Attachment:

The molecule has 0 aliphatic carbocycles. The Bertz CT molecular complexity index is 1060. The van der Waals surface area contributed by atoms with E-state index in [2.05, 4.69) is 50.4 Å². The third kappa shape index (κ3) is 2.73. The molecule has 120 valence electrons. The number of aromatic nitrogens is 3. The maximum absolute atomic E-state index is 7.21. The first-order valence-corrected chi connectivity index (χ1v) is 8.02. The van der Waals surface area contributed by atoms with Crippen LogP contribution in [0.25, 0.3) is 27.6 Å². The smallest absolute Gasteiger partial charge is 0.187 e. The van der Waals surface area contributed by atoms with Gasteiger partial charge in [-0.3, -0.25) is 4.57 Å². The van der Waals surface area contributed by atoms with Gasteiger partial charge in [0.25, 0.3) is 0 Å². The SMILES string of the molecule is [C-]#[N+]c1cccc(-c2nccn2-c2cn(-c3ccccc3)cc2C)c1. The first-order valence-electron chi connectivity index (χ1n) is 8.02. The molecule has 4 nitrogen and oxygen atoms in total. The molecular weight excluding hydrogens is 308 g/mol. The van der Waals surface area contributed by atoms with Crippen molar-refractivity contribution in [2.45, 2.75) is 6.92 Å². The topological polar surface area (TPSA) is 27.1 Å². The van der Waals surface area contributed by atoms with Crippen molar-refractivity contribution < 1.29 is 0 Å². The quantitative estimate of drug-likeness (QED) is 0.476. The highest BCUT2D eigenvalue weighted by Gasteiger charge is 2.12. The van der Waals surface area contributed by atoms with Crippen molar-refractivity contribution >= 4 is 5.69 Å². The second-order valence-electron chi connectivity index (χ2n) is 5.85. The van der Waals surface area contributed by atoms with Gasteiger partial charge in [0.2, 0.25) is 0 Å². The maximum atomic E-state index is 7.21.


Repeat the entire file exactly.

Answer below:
The molecule has 0 aliphatic carbocycles. The Bertz CT molecular complexity index is 1060. The van der Waals surface area contributed by atoms with E-state index in [2.05, 4.69) is 50.4 Å². The third kappa shape index (κ3) is 2.73. The molecule has 120 valence electrons. The number of aromatic nitrogens is 3. The maximum absolute atomic E-state index is 7.21. The first-order valence-corrected chi connectivity index (χ1v) is 8.02. The van der Waals surface area contributed by atoms with Crippen LogP contribution in [0.25, 0.3) is 27.6 Å². The smallest absolute Gasteiger partial charge is 0.187 e. The van der Waals surface area contributed by atoms with Gasteiger partial charge in [-0.3, -0.25) is 4.57 Å². The van der Waals surface area contributed by atoms with Gasteiger partial charge in [0.25, 0.3) is 0 Å². The SMILES string of the molecule is [C-]#[N+]c1cccc(-c2nccn2-c2cn(-c3ccccc3)cc2C)c1. The first-order valence-electron chi connectivity index (χ1n) is 8.02. The molecule has 4 nitrogen and oxygen atoms in total. The molecular weight excluding hydrogens is 308 g/mol. The van der Waals surface area contributed by atoms with Crippen molar-refractivity contribution in [2.45, 2.75) is 6.92 Å². The topological polar surface area (TPSA) is 27.1 Å². The van der Waals surface area contributed by atoms with Crippen molar-refractivity contribution < 1.29 is 0 Å². The quantitative estimate of drug-likeness (QED) is 0.476. The highest BCUT2D eigenvalue weighted by Gasteiger charge is 2.12. The van der Waals surface area contributed by atoms with Crippen molar-refractivity contribution >= 4 is 5.69 Å². The second-order valence-electron chi connectivity index (χ2n) is 5.85. The van der Waals surface area contributed by atoms with Gasteiger partial charge in [0.2, 0.25) is 0 Å². The maximum atomic E-state index is 7.21.